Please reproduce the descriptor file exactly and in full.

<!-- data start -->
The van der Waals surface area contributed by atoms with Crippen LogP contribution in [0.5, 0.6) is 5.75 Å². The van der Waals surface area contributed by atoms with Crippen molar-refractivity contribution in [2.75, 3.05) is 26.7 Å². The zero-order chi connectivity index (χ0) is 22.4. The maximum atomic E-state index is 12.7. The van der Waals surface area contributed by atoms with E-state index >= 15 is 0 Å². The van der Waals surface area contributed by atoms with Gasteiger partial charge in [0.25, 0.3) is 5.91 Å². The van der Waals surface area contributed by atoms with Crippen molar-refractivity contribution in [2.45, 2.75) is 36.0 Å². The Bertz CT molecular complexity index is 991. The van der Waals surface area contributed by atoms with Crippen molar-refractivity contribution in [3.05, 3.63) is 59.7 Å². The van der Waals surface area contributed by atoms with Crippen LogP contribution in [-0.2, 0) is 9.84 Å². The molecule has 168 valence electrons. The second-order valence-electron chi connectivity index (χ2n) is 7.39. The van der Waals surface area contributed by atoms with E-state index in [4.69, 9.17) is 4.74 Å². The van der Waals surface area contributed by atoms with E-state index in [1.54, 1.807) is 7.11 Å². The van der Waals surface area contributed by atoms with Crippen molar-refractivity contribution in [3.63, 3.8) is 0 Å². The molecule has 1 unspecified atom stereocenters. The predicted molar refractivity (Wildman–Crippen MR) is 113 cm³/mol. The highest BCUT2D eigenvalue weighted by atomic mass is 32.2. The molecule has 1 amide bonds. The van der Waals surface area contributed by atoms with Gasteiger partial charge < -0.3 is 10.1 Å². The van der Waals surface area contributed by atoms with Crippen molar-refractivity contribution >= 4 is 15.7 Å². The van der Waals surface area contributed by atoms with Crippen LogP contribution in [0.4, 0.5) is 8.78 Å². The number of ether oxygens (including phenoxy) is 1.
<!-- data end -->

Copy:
The van der Waals surface area contributed by atoms with Crippen LogP contribution in [0.5, 0.6) is 5.75 Å². The van der Waals surface area contributed by atoms with Crippen molar-refractivity contribution in [2.75, 3.05) is 26.7 Å². The zero-order chi connectivity index (χ0) is 22.4. The maximum atomic E-state index is 12.7. The van der Waals surface area contributed by atoms with E-state index >= 15 is 0 Å². The van der Waals surface area contributed by atoms with Gasteiger partial charge in [0.25, 0.3) is 5.91 Å². The van der Waals surface area contributed by atoms with Crippen molar-refractivity contribution in [2.45, 2.75) is 36.0 Å². The Bertz CT molecular complexity index is 991. The van der Waals surface area contributed by atoms with Crippen molar-refractivity contribution in [3.05, 3.63) is 59.7 Å². The van der Waals surface area contributed by atoms with Crippen LogP contribution in [-0.2, 0) is 9.84 Å². The molecule has 168 valence electrons. The second-order valence-electron chi connectivity index (χ2n) is 7.39. The van der Waals surface area contributed by atoms with E-state index in [4.69, 9.17) is 4.74 Å². The van der Waals surface area contributed by atoms with E-state index in [1.54, 1.807) is 7.11 Å². The van der Waals surface area contributed by atoms with Crippen molar-refractivity contribution in [3.63, 3.8) is 0 Å². The molecule has 1 unspecified atom stereocenters. The predicted molar refractivity (Wildman–Crippen MR) is 113 cm³/mol. The highest BCUT2D eigenvalue weighted by atomic mass is 32.2. The molecule has 1 amide bonds. The van der Waals surface area contributed by atoms with Gasteiger partial charge < -0.3 is 10.1 Å². The van der Waals surface area contributed by atoms with Crippen molar-refractivity contribution >= 4 is 15.7 Å². The van der Waals surface area contributed by atoms with Crippen LogP contribution in [0.4, 0.5) is 8.78 Å². The number of ether oxygens (including phenoxy) is 1.